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  • Anon

    Anyone else now have Jay-Z stuck in their head?

    • Everyday

      I walk by this everyday and sing that song!

  • StatingTheObvious

    Originally, this project involved knocking the whole thing down and starting from scratch, but the WBJ is reporting now it’ll reuse much of the existing structure instead.

    • anon

      Really? That’s some great news.

  • shawguy

    Not a fan of the new building. While the existing one is kinda ugly, at least it has architecture to either like or dislike. Varied facade, balconies, an interesting approach to the corner, etc. The new one just looks like a big ice cube. It’s just a giant glass brick. Nothing interesting about it at all.

    • I agree with you to an extent, but unless they could retrofit those arcades…

      Ugh. Seriously, whoever decided arcades were a good idea on a dense urban street was out of their mind.

    • Anonymous

      Totally agree. Both structures are pretty objectionable, though I think my dislike of the glass ice cube design is stronger because there’s a building exactly like it a block away.

      I’m all for development and all that, but it seems like every new building being built in this town is one of maybe 4 designs. I’m no fan of the giant brown monoliths that characterize some of the structures built in the late-70’s/80’s, but that’s mostly because they’re EVERYWHERE. And now they’re being replaced with more modern buildings, which is good, but modern buildings that all look almost exactly the same. Zzzzzzzzzzzzz

  • I used to work in this building about 4 years ago. It was pretty nice then, I’m surprised they would be tearing it down.

    • Anonymous

      it is no longer “class A” so it gets torn down

  • Anonymous

    What a shame! The old building looks better (to me) than the new building. This is just so emblematic of such a throw away society we have become. Is there something horribly wrong with the old building that we do not know about??

    • jim_ed

      Yes, there’s something wrong with it currently – it’s only 8 stories and thus below its maximum height in an incredibly desirable part of town. So the building will be expanded with two additional floors to add additional density in the urban core, which is a good thing.

    • Anon

      I think it’s more emblematic of a profit driven society. The developer is not in the business of knocking down buildings and putting up new ones for fun; they are trying to maximize profits. They must have a compelling reason to spend this kind of money. The new building looks substantially bigger; perhaps there is an issue with the current building layout, maybe they have someone who will be taking the whole building and wants a particular setup or has clients they want to impress.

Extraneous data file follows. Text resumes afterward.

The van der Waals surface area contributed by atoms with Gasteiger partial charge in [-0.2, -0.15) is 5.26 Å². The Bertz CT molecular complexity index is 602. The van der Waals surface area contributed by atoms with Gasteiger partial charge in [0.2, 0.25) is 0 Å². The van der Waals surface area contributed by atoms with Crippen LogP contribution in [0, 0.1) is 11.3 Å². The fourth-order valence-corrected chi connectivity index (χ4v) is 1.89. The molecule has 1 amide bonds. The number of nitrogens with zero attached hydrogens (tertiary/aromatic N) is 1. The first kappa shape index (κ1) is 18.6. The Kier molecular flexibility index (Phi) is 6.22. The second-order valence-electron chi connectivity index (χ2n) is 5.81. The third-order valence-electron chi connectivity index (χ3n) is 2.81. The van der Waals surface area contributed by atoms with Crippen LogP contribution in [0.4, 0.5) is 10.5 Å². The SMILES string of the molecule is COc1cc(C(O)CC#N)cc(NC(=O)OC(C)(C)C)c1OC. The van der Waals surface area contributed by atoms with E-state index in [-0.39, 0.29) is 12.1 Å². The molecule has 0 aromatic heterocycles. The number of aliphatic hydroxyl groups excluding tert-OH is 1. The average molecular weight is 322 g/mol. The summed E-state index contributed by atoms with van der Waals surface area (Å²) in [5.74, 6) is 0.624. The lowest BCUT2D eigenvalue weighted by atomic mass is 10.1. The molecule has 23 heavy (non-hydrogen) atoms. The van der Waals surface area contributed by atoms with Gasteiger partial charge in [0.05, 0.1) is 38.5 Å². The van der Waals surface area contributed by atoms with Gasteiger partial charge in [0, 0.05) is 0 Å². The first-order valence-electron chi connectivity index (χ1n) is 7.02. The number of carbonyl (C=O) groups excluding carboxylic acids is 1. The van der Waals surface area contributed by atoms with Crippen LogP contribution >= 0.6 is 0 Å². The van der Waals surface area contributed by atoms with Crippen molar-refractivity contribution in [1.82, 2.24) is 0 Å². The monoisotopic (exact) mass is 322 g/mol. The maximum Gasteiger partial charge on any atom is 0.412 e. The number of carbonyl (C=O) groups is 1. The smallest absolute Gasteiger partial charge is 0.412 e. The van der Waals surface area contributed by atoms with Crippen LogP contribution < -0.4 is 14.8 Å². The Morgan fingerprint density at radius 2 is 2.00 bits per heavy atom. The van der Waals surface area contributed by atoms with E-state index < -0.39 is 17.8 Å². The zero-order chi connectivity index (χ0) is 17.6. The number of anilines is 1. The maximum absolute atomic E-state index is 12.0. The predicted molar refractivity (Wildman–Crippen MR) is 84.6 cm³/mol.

• Duponter

        Exactly, I love the idea spending tens of millions to tear down a building and build a new one is emblematic of a throw away society, as if the decision to spend that money is made willy nilly. The new building is likely going to maximize space where this one clearly doesn’t and isn’t architecturally interesting enough to keep. Better to tear it down now than wait 30 more years and have the preservation folks scream about how we need to keep it because it is “unique” and “historically significant.”

        • Anonymous

          Financing is also ridiculously cheap right now. Better to lock in financing now at a low rate than wait 5 or 10 years when the building is truly decrepit.

  • Brian Kraft

    Geezes, that ugly pile was built AFTER I moved to DC. Now you’ll excuse me while I go find a hole to throw myself into.

  • giacomo

    oooo, i can use that granite.

  • Anonymous

    And I’m sure that in another 30 years, this new glass block will be torn down, too.

  • ClevelandDave

    Actually, compared to much of what is going up now (see City Center) I kind of like this building. BTW where are all the environmentalists decrying the enormous resources/energy that go into building a new structure as opposed to upgrading/renovating? Reuse is generally the most environmentally friendly approach to… well almost anything.

    • Duponter

      Not necessarily. Energy cost is only going to go up in the future and a newer, more energy efficient building over the course of 30 years may be far more environmentally wise than leaving some old building up and trying to make it work.

      • Sparta

        Retrofitting works.

  • Reality

    This building doesn’t look old or falling apart. Strange to tear it down. It looks unique, unlike the other box buildings throughout all of downtown.


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